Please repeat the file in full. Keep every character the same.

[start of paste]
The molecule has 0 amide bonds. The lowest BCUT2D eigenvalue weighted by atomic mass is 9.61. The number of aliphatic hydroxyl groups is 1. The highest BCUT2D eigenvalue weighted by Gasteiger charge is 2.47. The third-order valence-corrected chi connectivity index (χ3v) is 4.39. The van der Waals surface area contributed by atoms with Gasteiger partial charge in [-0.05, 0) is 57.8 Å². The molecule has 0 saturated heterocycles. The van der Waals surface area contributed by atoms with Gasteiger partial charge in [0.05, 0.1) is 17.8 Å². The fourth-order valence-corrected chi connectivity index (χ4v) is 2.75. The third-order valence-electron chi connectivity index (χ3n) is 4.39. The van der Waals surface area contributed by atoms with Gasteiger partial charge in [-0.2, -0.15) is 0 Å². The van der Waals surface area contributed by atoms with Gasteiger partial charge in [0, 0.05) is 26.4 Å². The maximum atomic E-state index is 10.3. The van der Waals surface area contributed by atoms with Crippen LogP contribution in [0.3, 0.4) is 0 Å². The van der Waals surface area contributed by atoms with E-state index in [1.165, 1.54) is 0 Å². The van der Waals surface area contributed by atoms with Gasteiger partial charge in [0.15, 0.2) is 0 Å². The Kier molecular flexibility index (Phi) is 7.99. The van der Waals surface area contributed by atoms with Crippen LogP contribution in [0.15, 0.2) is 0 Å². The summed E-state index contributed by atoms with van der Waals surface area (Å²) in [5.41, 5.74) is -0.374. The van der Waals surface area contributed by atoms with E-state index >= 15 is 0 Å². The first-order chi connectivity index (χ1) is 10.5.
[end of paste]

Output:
The molecule has 0 amide bonds. The lowest BCUT2D eigenvalue weighted by atomic mass is 9.61. The number of aliphatic hydroxyl groups is 1. The highest BCUT2D eigenvalue weighted by Gasteiger charge is 2.47. The third-order valence-corrected chi connectivity index (χ3v) is 4.39. The van der Waals surface area contributed by atoms with Gasteiger partial charge in [-0.05, 0) is 57.8 Å². The molecule has 0 saturated heterocycles. The van der Waals surface area contributed by atoms with Gasteiger partial charge in [0.05, 0.1) is 17.8 Å². The fourth-order valence-corrected chi connectivity index (χ4v) is 2.75. The third-order valence-electron chi connectivity index (χ3n) is 4.39. The van der Waals surface area contributed by atoms with Gasteiger partial charge in [-0.2, -0.15) is 0 Å². The van der Waals surface area contributed by atoms with Gasteiger partial charge in [0, 0.05) is 26.4 Å². The maximum atomic E-state index is 10.3. The van der Waals surface area contributed by atoms with Crippen LogP contribution in [0.3, 0.4) is 0 Å². The van der Waals surface area contributed by atoms with E-state index in [1.165, 1.54) is 0 Å². The van der Waals surface area contributed by atoms with Gasteiger partial charge in [0.15, 0.2) is 0 Å². The Kier molecular flexibility index (Phi) is 7.99. The van der Waals surface area contributed by atoms with Crippen LogP contribution in [0.15, 0.2) is 0 Å². The summed E-state index contributed by atoms with van der Waals surface area (Å²) in [5.41, 5.74) is -0.374. The van der Waals surface area contributed by atoms with E-state index >= 15 is 0 Å². The first-order chi connectivity index (χ1) is 10.5.